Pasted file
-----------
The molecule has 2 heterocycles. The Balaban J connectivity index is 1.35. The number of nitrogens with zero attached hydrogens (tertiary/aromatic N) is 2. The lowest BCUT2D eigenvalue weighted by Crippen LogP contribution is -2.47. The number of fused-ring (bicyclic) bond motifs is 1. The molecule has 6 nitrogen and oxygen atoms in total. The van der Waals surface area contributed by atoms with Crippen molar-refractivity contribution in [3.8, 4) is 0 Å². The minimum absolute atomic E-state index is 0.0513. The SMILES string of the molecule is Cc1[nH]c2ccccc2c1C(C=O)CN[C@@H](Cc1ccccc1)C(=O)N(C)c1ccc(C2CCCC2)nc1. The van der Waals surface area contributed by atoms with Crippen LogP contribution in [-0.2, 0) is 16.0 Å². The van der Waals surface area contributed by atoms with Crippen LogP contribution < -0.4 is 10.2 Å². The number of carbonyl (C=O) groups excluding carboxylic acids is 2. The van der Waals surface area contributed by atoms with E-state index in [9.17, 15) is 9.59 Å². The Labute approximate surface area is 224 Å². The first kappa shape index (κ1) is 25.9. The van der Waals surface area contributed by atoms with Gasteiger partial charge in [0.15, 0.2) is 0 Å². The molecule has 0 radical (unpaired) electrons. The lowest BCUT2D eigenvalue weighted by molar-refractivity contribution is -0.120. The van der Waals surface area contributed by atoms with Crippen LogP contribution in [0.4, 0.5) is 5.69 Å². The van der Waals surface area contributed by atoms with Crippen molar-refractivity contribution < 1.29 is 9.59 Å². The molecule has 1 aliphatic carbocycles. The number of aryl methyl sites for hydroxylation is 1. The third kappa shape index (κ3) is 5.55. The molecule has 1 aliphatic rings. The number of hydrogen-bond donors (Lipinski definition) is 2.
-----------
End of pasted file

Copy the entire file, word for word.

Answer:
The molecule has 2 heterocycles. The Balaban J connectivity index is 1.35. The number of nitrogens with zero attached hydrogens (tertiary/aromatic N) is 2. The lowest BCUT2D eigenvalue weighted by Crippen LogP contribution is -2.47. The number of fused-ring (bicyclic) bond motifs is 1. The molecule has 6 nitrogen and oxygen atoms in total. The van der Waals surface area contributed by atoms with Crippen molar-refractivity contribution in [3.8, 4) is 0 Å². The minimum absolute atomic E-state index is 0.0513. The SMILES string of the molecule is Cc1[nH]c2ccccc2c1C(C=O)CN[C@@H](Cc1ccccc1)C(=O)N(C)c1ccc(C2CCCC2)nc1. The van der Waals surface area contributed by atoms with Crippen LogP contribution in [-0.2, 0) is 16.0 Å². The van der Waals surface area contributed by atoms with Crippen LogP contribution < -0.4 is 10.2 Å². The number of carbonyl (C=O) groups excluding carboxylic acids is 2. The van der Waals surface area contributed by atoms with E-state index in [9.17, 15) is 9.59 Å². The Labute approximate surface area is 224 Å². The first kappa shape index (κ1) is 25.9. The van der Waals surface area contributed by atoms with Gasteiger partial charge in [0.15, 0.2) is 0 Å². The molecule has 0 radical (unpaired) electrons. The lowest BCUT2D eigenvalue weighted by molar-refractivity contribution is -0.120. The van der Waals surface area contributed by atoms with Crippen LogP contribution in [0.4, 0.5) is 5.69 Å². The van der Waals surface area contributed by atoms with Crippen molar-refractivity contribution < 1.29 is 9.59 Å². The molecule has 1 aliphatic carbocycles. The number of aryl methyl sites for hydroxylation is 1. The third kappa shape index (κ3) is 5.55. The molecule has 1 aliphatic rings. The number of hydrogen-bond donors (Lipinski definition) is 2.